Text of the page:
Bangkok. An Indian trade union has asked 130 global garment brands for help in a dispute with a major label supplier in a rare move by workers that campaigners say spotlights an unmapped part of the supply chain.
Shares of the top Thai construction company fell more than 7 percent, in a broader market that gained 0.5 percent.
Last year, the company reported a profit of 1.38 billion baht.
Construction material prices and wages rose "significantly" and major contracts were delayed due to problems with delivery, the company said in a statement.
In July, migrant workers abruptly fled Thailand after the government introduced new labor laws. The exodus of workers hit the construction industry and led to project delays.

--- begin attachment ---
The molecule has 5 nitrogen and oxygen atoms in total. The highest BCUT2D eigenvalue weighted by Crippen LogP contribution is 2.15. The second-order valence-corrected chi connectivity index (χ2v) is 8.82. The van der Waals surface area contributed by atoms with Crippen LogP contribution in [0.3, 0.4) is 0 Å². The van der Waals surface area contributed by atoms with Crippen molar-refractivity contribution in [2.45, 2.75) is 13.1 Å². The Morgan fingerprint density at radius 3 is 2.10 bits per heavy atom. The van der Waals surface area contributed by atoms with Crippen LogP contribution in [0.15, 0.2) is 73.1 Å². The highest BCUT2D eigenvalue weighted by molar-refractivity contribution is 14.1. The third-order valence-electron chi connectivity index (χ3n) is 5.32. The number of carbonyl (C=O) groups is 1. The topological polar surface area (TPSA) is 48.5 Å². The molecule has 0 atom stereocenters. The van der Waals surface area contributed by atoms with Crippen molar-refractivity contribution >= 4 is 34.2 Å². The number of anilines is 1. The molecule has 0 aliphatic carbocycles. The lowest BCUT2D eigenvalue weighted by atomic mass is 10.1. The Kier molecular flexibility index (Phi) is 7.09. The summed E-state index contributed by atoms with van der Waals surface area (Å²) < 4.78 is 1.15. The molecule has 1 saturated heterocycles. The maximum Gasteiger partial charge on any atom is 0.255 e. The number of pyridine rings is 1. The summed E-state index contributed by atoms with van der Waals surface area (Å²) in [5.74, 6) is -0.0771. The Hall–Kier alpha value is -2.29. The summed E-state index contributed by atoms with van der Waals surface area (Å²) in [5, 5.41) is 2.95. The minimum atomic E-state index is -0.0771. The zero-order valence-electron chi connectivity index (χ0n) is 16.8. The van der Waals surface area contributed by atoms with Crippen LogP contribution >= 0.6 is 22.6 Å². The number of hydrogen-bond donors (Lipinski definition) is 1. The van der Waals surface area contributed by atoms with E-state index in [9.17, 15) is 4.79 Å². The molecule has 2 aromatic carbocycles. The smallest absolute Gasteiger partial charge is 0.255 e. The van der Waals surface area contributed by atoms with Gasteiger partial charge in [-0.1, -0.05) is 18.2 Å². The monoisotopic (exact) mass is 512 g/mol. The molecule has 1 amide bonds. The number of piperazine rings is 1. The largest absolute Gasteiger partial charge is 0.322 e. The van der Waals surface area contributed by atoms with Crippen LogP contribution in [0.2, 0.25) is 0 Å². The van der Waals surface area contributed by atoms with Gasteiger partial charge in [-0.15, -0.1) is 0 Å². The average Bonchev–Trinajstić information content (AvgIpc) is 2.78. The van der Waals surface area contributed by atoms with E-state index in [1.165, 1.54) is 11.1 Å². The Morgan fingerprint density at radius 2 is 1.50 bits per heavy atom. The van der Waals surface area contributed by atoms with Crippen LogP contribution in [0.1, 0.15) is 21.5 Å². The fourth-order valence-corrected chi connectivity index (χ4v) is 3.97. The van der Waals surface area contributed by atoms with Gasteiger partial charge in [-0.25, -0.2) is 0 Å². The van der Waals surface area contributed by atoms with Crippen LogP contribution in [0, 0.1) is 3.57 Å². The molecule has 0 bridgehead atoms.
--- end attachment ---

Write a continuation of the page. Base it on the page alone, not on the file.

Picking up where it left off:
Cost of construction rose 32 percent from a year earlier to 21.5 billion baht, it said.
Provisions for loss of construction projects for 2017 rose to 1.7 billion baht from 400 million baht a year ago, Sino-Thai said.
Thailand plans to increase minimum wages by 7 percent in April, which is expected to add to cost pressure.
Revenue was, however, up 14 percent at 21.1 billion baht, on bidding for new government projects and economic expansion, the company said.